Scientific research has led to the development of numerous types of vaccines that safely elicit immune responses that protect against infection, and researchers continue to investigate novel vaccine strategies for prevention of existing and emerging infectious diseases. Recent decades have brought major advances in understanding the complex interactions between the microbes that cause disease and their human hosts. These insights, as well as advances in laboratory techniques and technologies, have aided the development of new types of vaccines.
Traditional vaccines consist of entire pathogens that have been killed or weakened so that they cannot cause disease. Such whole-pathogen vaccines can elicit strong protective immune responses. Many of the vaccines in clinical use today fall into this category. However, not every disease-causing microbe can be effectively targeted with a whole-pathogen vaccine.
Scientists first described the ability of inactivated, or killed, microbes to induce immunity in the 19th century. This led to the development of inactivated vaccines, which are produced by killing the pathogen with chemicals, heat or radiation. One contemporary example is Havrix, an inactivated vaccine against hepatitis A virus that was developed by NIAID and partners and licensed in the United States in 1995.
Advances in tissue culture techniques in the 1950s enabled development of live-attenuated vaccines, which contain a version of the living microbe that has been weakened in the laboratory. The measles, mumps and rubella (MMR) vaccine is one example. These vaccines elicit strong immune responses that can confer life-long immunity after only one or two doses. Live-attenuated vaccines are relatively easy to create for certain viruses, but difficult to produce for more complex pathogens like bacteria and parasites.
Modern genetic engineering techniques have enabled creation of chimeric viruses, which contain genetic information from and display biological properties of different parent viruses. A NIAID-developed live-attenuated chimeric vaccine consisting of a dengue virus backbone with Zika virus surface proteins is undergoing early-stage testing in humans.
Instead of the entire pathogen, subunit vaccines include only the components, or antigens, that best stimulate the immune system. Although this design can make vaccines safer and easier to produce, it often requires the incorporation of adjuvants to elicit a strong protective immune response because the antigens alone are not sufficient to induce adequate long-term immunity.
Including only the essential antigens in a vaccine can minimize side effects, as illustrated by the development of a new generation of pertussis (whooping cough) vaccines. The first pertussis vaccines, introduced in the 1940s, comprised inactivated Bordetella pertussis bacteria. Although effective, whole-cell pertussis vaccines frequently caused minor adverse reactions such as fever and swelling at the injection site. This caused many people to avoid the vaccine, and by the 1970s, decreasing vaccination rates had brought about an increase in new infections. Basic research at NIAID and elsewhere, as well as NIAID-supported clinical work, led to the development of acellular (not containing cells) pertussis vaccines that are based on individual, purified B. pertussis components. These vaccines are similarly effective as whole-cell vaccines but much less likely to cause adverse reactions.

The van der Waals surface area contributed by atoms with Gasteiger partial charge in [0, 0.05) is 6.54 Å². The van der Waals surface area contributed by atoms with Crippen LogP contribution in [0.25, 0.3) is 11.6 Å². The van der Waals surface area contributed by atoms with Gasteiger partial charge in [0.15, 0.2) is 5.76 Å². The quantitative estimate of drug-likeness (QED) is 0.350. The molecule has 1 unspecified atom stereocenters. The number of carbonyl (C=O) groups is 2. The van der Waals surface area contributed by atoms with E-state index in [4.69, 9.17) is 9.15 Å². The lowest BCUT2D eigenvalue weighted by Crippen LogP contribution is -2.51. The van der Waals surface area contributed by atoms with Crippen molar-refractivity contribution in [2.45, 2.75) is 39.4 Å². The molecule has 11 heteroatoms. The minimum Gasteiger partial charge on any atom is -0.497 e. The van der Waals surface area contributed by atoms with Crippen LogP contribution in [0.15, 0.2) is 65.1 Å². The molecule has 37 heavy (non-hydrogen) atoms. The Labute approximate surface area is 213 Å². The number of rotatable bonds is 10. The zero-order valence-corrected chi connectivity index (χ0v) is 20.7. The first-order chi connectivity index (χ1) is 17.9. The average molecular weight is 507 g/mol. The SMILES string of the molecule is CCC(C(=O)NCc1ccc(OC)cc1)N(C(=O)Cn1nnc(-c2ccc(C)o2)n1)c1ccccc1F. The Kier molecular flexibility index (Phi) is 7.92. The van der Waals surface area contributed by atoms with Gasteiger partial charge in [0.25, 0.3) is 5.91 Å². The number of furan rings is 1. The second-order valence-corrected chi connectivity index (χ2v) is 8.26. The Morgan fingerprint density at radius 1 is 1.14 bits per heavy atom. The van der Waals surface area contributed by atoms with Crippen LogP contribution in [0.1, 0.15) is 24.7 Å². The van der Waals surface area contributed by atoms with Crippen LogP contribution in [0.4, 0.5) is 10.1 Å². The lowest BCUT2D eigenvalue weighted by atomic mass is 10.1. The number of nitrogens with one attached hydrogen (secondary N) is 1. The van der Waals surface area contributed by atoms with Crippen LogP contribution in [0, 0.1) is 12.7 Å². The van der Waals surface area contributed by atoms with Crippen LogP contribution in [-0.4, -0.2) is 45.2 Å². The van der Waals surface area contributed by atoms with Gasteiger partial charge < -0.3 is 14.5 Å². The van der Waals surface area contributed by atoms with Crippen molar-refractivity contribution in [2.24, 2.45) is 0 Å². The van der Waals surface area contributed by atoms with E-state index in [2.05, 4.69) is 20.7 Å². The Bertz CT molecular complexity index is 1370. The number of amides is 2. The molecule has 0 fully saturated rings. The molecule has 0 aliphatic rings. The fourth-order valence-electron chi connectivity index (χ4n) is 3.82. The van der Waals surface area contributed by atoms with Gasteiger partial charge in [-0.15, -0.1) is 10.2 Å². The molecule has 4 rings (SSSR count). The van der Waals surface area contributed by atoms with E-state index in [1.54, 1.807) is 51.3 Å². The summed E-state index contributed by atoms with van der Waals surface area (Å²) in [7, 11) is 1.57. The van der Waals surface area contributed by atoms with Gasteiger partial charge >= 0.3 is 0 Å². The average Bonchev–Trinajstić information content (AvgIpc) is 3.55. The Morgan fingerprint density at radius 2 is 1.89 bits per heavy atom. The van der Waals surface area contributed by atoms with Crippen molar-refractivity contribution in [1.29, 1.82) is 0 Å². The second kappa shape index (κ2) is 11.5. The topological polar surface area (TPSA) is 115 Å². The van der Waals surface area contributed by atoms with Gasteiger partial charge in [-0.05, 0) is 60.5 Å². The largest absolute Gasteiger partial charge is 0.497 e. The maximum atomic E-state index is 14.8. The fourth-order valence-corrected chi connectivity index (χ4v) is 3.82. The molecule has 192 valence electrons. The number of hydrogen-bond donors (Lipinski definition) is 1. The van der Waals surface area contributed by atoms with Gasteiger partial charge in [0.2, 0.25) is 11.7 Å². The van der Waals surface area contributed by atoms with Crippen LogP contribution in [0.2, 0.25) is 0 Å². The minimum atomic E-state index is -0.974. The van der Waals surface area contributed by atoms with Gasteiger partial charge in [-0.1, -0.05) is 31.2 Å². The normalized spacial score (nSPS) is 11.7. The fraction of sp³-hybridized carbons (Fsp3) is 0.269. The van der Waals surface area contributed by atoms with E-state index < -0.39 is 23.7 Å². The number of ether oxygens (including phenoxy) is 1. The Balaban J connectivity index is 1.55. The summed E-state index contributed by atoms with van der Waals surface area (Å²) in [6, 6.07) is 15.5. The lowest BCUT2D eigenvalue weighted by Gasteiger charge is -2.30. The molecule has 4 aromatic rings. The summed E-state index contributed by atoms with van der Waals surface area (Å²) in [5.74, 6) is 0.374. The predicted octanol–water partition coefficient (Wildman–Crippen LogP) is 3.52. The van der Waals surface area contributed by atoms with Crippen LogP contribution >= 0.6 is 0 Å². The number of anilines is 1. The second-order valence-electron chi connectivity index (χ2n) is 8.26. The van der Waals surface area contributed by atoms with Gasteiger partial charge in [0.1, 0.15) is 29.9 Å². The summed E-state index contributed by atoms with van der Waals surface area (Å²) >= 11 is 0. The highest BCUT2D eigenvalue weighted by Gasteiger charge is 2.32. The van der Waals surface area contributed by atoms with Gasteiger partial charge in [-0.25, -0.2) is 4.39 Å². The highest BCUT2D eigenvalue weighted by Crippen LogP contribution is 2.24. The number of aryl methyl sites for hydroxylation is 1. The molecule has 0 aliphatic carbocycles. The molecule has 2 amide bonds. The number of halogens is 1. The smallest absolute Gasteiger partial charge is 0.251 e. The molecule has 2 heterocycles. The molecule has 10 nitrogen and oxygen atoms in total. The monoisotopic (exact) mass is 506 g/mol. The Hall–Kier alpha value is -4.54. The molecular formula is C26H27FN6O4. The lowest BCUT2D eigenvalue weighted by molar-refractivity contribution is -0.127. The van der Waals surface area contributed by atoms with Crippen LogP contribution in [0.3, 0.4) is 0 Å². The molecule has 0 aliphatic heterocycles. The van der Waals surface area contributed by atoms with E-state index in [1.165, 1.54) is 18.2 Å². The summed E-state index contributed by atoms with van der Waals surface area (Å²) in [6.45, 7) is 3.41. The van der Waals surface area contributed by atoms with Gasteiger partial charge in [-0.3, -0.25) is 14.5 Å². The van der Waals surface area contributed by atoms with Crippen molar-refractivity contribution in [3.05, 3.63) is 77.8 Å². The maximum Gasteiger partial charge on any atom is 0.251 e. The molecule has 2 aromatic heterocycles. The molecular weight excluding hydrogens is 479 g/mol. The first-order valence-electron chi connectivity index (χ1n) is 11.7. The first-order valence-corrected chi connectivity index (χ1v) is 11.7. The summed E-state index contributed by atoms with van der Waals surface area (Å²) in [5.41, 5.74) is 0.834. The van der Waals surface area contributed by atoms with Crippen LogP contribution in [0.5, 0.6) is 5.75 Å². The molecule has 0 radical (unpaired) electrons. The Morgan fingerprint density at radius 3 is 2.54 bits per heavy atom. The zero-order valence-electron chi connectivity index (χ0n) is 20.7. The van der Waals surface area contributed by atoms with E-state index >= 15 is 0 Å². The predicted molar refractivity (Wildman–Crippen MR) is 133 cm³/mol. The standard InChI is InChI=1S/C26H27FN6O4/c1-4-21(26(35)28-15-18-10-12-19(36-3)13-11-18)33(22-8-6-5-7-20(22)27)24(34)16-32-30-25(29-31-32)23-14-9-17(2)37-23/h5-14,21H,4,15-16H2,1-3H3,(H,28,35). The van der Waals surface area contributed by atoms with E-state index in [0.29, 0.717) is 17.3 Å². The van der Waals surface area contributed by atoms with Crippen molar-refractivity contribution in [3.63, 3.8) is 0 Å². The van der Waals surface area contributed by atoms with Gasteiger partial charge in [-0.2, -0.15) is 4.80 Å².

Some vaccines to prevent bacterial infections are based on the polysaccharides, or sugars, that form the outer coating of many bacteria. The first licensed vaccine against Haemophilus influenzae type B (Hib), invented at NIH’s National Institute of Child Health and Human Development and further developed by NIAID-supported researchers, was a polysaccharide vaccine. However, its usefulness was limited, as it did not elicit strong immune responses in infants—the age group with the highest incidence of Hib disease. NIH researchers next developed a so-called conjugate vaccine in which the Hib polysaccharide is attached, or “conjugated,” to a protein antigen to offer improved protection. This formulation greatly increased the ability of the immune systems of young children to recognize the polysaccharide and develop immunity. Today, conjugate vaccines are available to protect against Hib, pneumococcal and meningococcal infections.
Other vaccines against bacterial illnesses, such as diphtheria and tetanus vaccines, aim to elicit immune responses against disease-causing proteins, or toxins, secreted by the bacteria. The antigens in these so-called toxoid vaccines are chemically inactivated toxins, known as toxoids.
In the 1970s, advances in laboratory techniques ushered in the era of genetic engineering. A decade later, recombinant DNA technology—which enables DNA from two or more sources to be combined—was harnessed to develop the first recombinant protein vaccine, the hepatitis B vaccine. The vaccine antigen is a hepatitis B virus protein produced by yeast cells into which the genetic code for the viral protein has been inserted.